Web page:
DENVER (AP) - Colorado's public schools and colleges are getting hundreds of millions to make up for budget cuts in next year's proposed budget, and with the economy on the upswing, there's money left over to save for a rainy day.
But having more to spend means more wrangling when lawmakers begin debating the proposed $23 billion state budget Thursday.
Some lawmakers want to add even more money to schools than what is currently budgeted. And there are pending bills worth nearly $300 million that haven't yet been budgeted for that sponsors will want to fight for.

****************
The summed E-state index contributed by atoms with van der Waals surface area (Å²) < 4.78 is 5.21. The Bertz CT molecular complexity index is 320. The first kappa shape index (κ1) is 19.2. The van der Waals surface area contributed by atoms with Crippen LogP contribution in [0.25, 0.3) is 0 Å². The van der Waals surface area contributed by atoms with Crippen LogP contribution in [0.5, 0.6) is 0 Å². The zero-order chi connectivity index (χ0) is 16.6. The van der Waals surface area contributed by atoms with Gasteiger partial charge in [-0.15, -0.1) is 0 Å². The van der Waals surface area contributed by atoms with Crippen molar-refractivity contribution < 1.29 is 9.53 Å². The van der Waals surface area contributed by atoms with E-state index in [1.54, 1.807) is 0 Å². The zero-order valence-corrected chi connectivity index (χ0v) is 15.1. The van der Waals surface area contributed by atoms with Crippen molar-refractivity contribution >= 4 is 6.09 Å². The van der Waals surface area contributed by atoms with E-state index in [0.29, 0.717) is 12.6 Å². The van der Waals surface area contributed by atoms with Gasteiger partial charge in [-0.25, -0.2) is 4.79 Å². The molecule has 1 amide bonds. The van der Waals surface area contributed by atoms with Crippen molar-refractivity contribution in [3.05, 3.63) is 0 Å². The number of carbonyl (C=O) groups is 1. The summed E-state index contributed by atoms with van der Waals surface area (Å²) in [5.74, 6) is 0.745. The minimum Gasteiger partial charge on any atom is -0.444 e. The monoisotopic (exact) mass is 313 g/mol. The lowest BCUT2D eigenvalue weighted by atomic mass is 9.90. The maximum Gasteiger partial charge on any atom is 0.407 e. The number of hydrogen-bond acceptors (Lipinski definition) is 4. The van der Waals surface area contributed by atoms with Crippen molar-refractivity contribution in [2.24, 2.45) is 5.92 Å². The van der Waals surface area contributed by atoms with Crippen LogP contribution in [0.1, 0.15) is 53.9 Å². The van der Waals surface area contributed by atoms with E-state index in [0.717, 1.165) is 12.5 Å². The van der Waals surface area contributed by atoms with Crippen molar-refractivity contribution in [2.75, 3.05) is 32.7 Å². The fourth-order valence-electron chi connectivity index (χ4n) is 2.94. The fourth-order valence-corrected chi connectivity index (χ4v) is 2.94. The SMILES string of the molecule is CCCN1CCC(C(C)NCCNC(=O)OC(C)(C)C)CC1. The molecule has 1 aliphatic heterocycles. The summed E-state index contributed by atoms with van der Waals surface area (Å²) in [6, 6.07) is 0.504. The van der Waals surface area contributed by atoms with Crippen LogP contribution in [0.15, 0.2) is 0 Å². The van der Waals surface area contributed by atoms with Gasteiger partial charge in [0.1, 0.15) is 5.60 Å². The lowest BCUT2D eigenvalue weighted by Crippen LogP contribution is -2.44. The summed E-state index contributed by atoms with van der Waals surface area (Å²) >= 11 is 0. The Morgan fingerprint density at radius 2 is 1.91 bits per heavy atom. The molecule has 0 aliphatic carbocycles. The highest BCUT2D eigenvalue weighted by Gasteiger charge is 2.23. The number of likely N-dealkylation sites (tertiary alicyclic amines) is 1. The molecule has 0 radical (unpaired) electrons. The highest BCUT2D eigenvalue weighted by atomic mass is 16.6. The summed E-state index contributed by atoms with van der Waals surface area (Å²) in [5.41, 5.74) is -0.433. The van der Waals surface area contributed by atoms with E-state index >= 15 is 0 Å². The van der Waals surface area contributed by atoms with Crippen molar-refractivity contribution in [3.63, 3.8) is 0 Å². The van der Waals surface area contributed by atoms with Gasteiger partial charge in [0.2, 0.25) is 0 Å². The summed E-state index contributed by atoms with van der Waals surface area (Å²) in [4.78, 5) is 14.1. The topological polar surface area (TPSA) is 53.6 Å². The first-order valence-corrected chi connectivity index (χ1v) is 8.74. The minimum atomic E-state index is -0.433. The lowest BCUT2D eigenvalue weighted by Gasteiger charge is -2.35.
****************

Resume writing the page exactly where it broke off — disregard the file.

One big omission in the state budget is Colorado's newest source of tax money - recreational pot taxes. Lawmakers say it's too soon to count on any amount of pot money for the overall budget.
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